Tag Archives: Humanity

Reply to Michael Behe’s gentle comment

Michael Behe posted a kind, brief comment on my previous post. As I began to write my reply, I realized his comment and my reply would interest many readers, and hence this separate post.

Here is his comment, and my reply follows.

Behe comment 18-Feb-2019

Good day, Mike (if I may): Thank you for your kind words. I do appreciate the fact that you remain upbeat about my lab’s research, and much other work that you describe in your writings, even though I disagree with the “big picture” that you take from the evolution literature.

I find it interesting and personally enjoyable (despite some frustrations as well) that evolution remains such a “hot” topic. That’s true scientifically, with many extraordinary discoveries in recent years—from fossils like Tiktaalik and Archaeopteryx [edit: this one was discovered long ago, but it’s better understood now] to the DNA-based evidence that Denisovans and Neanderthals contributed to the genomes of many of us living today. It’s also the case that evolution remains “hot” for many non-scientists, and that’s wonderful. Whether for secular or religious reasons, we humans are deeply interested in where we came from and how we came about. In my own small way, I take pleasure in knowing that my lab’s research helps people get a glimpse of how evolution works.

I’m concerned, though, when these scientific and religious perspectives get intertwined and confused, even when they concern those big, important questions that interest all of us. I get even more concerned when I see what I regard as non-scientific ideas (such as “intelligent agents” introducing “purposeful design” by unstated and untestable means) being used to undermine the admittedly imperfect (and always subject to revision) understanding of evolution that science provides to those who want to learn. And I am most disturbed when these confusions appear to be part of a deliberate “wedge” strategy with ulterior sociopolitical motives. People will undoubtedly have diverse views about whether scientific explanations are adequate and/or satisfying ways to understand the world, but I see danger in trying to undermine scientific methodology and reasoning to advance religious beliefs and political goals.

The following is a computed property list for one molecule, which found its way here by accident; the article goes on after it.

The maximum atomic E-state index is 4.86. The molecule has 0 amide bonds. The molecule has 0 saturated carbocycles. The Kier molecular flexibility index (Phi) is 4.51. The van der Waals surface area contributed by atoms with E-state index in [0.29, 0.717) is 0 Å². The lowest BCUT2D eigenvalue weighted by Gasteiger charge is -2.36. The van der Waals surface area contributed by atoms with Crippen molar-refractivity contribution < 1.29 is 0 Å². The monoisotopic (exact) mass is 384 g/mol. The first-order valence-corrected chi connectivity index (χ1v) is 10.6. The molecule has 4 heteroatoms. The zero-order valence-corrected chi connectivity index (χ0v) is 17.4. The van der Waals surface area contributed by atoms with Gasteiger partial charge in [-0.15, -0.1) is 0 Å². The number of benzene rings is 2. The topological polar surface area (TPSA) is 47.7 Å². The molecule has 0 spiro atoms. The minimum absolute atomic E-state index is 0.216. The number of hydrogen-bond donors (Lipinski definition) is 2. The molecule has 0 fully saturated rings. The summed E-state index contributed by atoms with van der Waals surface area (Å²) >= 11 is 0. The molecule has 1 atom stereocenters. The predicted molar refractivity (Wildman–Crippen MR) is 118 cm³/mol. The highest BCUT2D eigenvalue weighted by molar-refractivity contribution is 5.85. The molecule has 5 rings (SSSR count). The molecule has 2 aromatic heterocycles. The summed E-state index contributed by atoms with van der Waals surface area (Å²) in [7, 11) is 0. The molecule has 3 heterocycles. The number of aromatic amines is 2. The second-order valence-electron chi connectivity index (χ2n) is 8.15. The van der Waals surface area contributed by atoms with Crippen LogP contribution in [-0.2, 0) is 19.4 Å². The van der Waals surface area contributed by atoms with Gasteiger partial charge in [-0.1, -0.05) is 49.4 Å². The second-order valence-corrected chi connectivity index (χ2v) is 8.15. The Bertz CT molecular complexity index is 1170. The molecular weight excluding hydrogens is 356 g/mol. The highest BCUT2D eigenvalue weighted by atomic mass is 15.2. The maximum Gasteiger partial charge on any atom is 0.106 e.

Filed under Education, Science

The Philosophers’ Way

Sometimes we forget … forget to take a break, forget to go outside, and forget to reflect on our individual and collective pasts.

After an intense three days of talks at EMBO—hearing about exciting work by diverse and superb biologists in 13-minute chunks (plus Q&A); seeing dear friends Santiago Elena, Sebastian Bonhoeffer, and Roy Kishony; and making new friends, too—I’ve got the weekend to work quietly and explore Heidelberg.

Yesterday I took the beautiful hike known as Philosophenweg, or the Philosophers’ Way. After crossing the river Neckar, a quick right on Ladenberger Strasse, then the walk up past the grand houses and physics buildings before the gardens that overlook the river, old city, and castle perched in the hills across the way. There were also intriguing and enticing paths into the woods above, but I didn’t take them yesterday.

I returned this morning, despite the chill and overcast sky. The Philosophers’ Way was as scenic as yesterday, but I hardly lingered and hustled up the path to do some exploring in the woods today, hopefully before the rain began.

Off the main path, it soon became very quiet and beautiful in a different way—no longer the dramatic views across the river, and instead the smells, sounds, and colors of autumn in a beautiful forest. The sights and sounds of leaves falling and crunching under foot, and the smells of leaves, branches, and trees returning to the soil.

The slopes and colors and smells reminded me—not exactly, but close enough—of days long past when I hiked and worked in the forests of the Nantahala mountains in North Carolina. I’d be willing to bet there are a lot of carabid beetles in the woods above the Philosophers’ Way. And they have been walking through these woods far longer than the philosophers.

As I walked up and up, there were lots of paths, and at many of the intersections old stones with names, all unfamiliar to me. In particular, this one—Thingstätte—caught my attention. It seemed kind of funny, but maybe in a dark way. I wondered what it meant, and so I took a picture to remind me to look it up when I returned to the city.


My mind also wandered to these woods, and to history. There weren’t any markers of battles or massacres, but what did happen here in the 1930s and 1940s? With friends and family about 20 years ago, I went on a peaceful walk in the lovely forests near Krakow, where we came upon markers for sites of executions during the Second World War. And the violence of man (and it’s almost always men) against humanity continues—from crazed gunmen shooting on happy crowds to suicide bombers, genocidal wars, and even the threat of nuclear war.

In The Better Angels of Our Nature, Steven Pinker tells us the world is becoming less violent. But Peter Turchin warns us that history is nonlinear—it can come in waves, sometimes constructive but other times violent and destructive. I sure hope Pinker is right.

About that Thingstätte above Philosophenweg. It’s a large amphitheater in the woods, built by and for the Nazis. It was opened in 1935 with a speech by Joseph Goebbels, who called it “National Socialism in stone.” I’m glad that I turned around before I got there …

Can we all turn around now? Let’s take The Philosophers’ Way back from the brink, and get on with studying the amazing world that we all share.


Filed under Education, Science, Uncategorized